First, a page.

Feasibility Study of Social Media for Public Health Behaviour Changes
Location: PSH (Professor Stuart Hall Building) - 326, 
Goldsmiths, University of London, Building 2
Campus Map 

  • Oluwaseun Ajao, Queen's University Belfast, United Kingdom
  • Anna Jurek, Queen's University, United Kingdom
  • Aisling Gough,  Queen's University Belfast, United Kingdom
  • Ruth Hunter,  Queen's University Belfast, United Kingdom
  • Eimear Barrett,  Queen's University Belfast, United Kingdom
  • Gary Mckeown,  Queen's University Belfast, United Kingdom
  • Jun Hong,  Queen's University Belfast, United Kingdom
  • Frank Kee, Queen's University Belfast, United Kingdom

Social networking sites such as Twitter and Facebook have been shown to function as effective social sensors that can “feel the pulse” of a community. The aim of the current study is to test the feasibility of designing, implementing and evaluating a bespoke social media-enabled intervention that can be effective for sharing and changing knowledge, attitudes and behaviours in meaningful ways to promote public health, specifically with regards to prevention of skin cancer. We present the design and implementation details of the campaign followed by summary findings and analysis.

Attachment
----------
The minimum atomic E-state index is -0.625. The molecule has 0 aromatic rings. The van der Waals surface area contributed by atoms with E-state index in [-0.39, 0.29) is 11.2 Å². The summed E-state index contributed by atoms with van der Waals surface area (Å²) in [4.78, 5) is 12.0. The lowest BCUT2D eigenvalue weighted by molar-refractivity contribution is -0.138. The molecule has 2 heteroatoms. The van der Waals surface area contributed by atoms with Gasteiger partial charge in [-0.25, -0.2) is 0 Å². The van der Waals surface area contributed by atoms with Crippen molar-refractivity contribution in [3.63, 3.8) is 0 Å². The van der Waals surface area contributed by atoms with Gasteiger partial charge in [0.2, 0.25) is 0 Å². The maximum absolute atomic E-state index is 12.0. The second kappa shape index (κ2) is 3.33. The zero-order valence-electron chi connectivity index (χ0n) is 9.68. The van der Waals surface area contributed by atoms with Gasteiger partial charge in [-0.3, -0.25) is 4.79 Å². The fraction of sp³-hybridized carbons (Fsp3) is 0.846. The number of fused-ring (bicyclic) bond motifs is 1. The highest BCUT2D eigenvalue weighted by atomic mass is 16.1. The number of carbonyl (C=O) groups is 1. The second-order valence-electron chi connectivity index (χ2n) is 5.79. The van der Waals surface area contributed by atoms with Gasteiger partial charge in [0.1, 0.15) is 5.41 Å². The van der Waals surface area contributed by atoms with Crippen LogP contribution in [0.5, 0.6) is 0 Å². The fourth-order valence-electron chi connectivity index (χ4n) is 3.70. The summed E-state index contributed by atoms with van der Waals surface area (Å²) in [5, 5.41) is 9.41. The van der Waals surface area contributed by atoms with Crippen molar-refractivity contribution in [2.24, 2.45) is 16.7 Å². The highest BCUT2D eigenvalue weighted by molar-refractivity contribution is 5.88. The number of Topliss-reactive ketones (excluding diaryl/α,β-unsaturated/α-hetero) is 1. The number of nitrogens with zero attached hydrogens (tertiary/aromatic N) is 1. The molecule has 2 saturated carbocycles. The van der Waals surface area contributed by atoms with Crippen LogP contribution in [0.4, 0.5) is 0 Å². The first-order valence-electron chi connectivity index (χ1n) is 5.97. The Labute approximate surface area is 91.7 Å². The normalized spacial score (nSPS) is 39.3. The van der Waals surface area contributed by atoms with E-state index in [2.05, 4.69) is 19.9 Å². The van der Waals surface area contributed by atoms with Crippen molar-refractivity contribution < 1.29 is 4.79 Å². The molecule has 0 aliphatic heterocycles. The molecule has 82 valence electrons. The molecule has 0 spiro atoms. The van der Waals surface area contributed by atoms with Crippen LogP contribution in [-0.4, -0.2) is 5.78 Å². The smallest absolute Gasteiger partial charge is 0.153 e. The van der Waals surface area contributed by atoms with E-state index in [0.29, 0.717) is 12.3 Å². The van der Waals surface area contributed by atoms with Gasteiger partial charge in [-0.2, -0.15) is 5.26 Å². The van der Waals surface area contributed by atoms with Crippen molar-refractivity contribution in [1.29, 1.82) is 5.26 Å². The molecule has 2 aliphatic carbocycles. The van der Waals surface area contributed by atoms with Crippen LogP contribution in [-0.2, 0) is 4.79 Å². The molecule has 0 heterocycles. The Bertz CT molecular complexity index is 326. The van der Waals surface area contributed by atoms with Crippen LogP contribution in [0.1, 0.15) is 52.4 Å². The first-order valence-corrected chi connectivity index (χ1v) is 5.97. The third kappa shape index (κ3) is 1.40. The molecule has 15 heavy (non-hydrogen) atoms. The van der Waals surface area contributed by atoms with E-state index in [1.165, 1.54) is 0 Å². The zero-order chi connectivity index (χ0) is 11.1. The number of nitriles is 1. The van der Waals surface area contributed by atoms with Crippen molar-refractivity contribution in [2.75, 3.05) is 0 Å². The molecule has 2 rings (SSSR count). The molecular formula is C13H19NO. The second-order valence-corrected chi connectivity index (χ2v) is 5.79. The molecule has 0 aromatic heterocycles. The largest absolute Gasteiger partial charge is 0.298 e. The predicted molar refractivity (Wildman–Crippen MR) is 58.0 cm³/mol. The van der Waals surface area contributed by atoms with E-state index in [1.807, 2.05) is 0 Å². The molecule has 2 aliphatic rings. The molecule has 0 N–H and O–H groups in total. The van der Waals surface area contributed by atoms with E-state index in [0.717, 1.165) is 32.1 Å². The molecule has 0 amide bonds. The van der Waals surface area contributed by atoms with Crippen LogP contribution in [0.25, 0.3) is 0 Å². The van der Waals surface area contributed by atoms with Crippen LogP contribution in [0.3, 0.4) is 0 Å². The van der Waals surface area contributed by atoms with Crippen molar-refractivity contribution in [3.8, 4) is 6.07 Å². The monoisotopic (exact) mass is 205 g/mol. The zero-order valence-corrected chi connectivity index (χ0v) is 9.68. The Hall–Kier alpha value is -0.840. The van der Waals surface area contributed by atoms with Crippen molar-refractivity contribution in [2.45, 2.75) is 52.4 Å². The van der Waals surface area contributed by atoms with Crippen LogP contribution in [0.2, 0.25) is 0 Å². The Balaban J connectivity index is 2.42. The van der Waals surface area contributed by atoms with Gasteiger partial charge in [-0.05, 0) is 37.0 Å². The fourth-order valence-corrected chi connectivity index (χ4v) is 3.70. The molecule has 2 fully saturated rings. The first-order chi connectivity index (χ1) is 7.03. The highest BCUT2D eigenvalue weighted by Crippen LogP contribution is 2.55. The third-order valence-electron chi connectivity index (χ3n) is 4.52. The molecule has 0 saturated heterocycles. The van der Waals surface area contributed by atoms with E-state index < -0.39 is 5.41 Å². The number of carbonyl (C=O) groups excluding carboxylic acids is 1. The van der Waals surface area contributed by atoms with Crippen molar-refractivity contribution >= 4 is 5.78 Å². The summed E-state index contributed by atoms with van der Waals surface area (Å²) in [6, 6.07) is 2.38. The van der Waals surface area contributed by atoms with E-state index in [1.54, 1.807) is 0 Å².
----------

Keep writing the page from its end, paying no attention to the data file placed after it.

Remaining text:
Research has shown that social networks can mediate the transmission of healthy and unhealthy behaviors in populations; either through selection (Centola, 2010, 2011) or influence (Cha et al, 2010) Social Media (SM) platforms have also been shown to transmit moods, feeling and behaviours (Naveed et al, 2011). There are several studies that have shown the effectiveness of social media in terms of behavioural changes in public health interventions such as in physical activity (Cavallo et al, 2012), sexual health (Bull et al, 2012) and risky sexual behaviours (Jones, Baldwin, & Lewis, 2012). To the best of our knowledge our study is one of the first to use Twitter and Facebook social networking platforms to study public health behaviour while raising awareness about skin cancer and its prevention.